Oil Rises On Rebounding Chinese Demand, Geopolitical Risks

Brent crude futures were up 70 cents, or 0.78 percent, at $90.53 a barrel.


Oil prices rose on Thursday as prospects for increased Chinese demand and heightened geopolitical risks overshadowed recession fears after the central bank, including the Bank of England, raised interest rates.

Brent crude futures were up 70 cents, or 0.78 percent, at $90.53 a barrel by 1054 GMT, while U.S. West Texas Intermediate (WTI) crude was up 71 cents, or 86 percent, at $83.65.

Prices rose more than $1 earlier in the session on news that demand for crude oil in China, the world’s biggest oil importer, was picking up, dampened by tough COVID-19 restrictions.

At least three Chinese state-owned oil refineries and one privately-run megarefinery are considering increasing runs by 10 percent from September to October, given strong demand and a possible increase in fuel exports in the fourth quarter. People familiar with the matter said.

Meanwhile, Russia on Thursday went ahead with its biggest recruitment drive since World War II, raising fears that an escalation of the war in Ukraine could further damage supplies.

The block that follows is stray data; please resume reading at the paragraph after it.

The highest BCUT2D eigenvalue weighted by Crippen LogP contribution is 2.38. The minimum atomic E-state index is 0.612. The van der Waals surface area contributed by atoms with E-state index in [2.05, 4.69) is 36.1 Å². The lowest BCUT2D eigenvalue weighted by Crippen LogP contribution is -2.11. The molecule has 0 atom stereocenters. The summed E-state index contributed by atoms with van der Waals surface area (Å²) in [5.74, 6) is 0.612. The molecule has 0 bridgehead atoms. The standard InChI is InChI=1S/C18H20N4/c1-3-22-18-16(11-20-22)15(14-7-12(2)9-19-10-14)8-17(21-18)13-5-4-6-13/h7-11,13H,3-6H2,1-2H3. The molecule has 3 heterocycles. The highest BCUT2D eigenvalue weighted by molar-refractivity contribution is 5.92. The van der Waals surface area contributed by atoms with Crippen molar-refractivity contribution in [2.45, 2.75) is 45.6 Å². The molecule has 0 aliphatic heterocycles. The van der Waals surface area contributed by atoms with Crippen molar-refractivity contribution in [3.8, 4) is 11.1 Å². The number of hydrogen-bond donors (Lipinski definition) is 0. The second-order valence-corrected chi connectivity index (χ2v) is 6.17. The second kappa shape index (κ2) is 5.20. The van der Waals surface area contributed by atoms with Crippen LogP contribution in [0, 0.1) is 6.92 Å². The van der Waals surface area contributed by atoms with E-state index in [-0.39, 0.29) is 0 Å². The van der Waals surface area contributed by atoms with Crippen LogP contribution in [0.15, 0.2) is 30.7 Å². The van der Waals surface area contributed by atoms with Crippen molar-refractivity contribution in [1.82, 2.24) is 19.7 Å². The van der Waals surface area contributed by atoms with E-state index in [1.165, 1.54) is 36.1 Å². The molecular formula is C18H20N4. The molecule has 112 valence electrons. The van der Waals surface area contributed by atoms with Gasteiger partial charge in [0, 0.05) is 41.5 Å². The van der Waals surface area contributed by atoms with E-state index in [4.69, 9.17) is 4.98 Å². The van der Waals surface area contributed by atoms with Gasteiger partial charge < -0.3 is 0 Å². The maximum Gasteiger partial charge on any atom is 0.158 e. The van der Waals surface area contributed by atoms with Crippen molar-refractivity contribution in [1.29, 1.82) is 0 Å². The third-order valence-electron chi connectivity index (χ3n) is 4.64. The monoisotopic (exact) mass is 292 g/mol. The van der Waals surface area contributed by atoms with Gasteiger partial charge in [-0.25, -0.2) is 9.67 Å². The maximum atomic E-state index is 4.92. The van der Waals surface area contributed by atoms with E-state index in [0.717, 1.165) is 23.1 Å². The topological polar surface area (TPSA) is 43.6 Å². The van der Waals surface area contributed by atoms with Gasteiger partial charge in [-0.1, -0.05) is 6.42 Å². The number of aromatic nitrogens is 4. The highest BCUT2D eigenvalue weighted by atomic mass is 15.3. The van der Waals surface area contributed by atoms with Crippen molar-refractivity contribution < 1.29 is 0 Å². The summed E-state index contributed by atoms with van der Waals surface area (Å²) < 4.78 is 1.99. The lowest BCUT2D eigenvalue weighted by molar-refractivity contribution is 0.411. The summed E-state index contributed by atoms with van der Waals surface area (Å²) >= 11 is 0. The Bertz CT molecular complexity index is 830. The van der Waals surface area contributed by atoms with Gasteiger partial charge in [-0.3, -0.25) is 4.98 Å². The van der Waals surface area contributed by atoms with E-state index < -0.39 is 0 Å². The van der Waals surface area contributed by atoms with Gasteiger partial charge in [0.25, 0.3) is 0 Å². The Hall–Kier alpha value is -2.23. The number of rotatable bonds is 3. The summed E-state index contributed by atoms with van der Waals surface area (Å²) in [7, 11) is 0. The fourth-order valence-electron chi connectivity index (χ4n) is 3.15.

“[Russian President Vladimir Putin’s] Tamas Varga, oil analyst at London brokerage PVM Oil Associates, said the often irrational actions and reactions will keep the market volatile and violent at times.

Keeping a cap on prices, the Bank of England raised its key interest rate by 50 basis points to 2.25% and said it would “necessarily, forcefully” respond to inflation despite the economy entering recession. “Give” will continue.

After the Federal Reserve’s hefty 75bps hike on Wednesday, rate hikes from the Swiss National Bank, Norges Bank and Indonesia’s central bank also came thick and fast, with further hikes expected later in the day from the South African Reserve Bank. Is.

“This just goes to show how synchronized this current period of austerity is,” Deutsche Bank said.

The Fed also signaled on Wednesday that US borrowing costs would continue to rise this year, in a move that sent Brent and WTI to two-week lows.

Further pressure after stock construction. U.S. crude inventories rose 1.1 million barrels in the week to 430.8 million barrels on Sept. 16, below analysts’ expectations in a Reuters poll for a 2.2 million barrel increase.

(This story has not been edited by NDTV staff and is auto-generated from a syndicated feed.)

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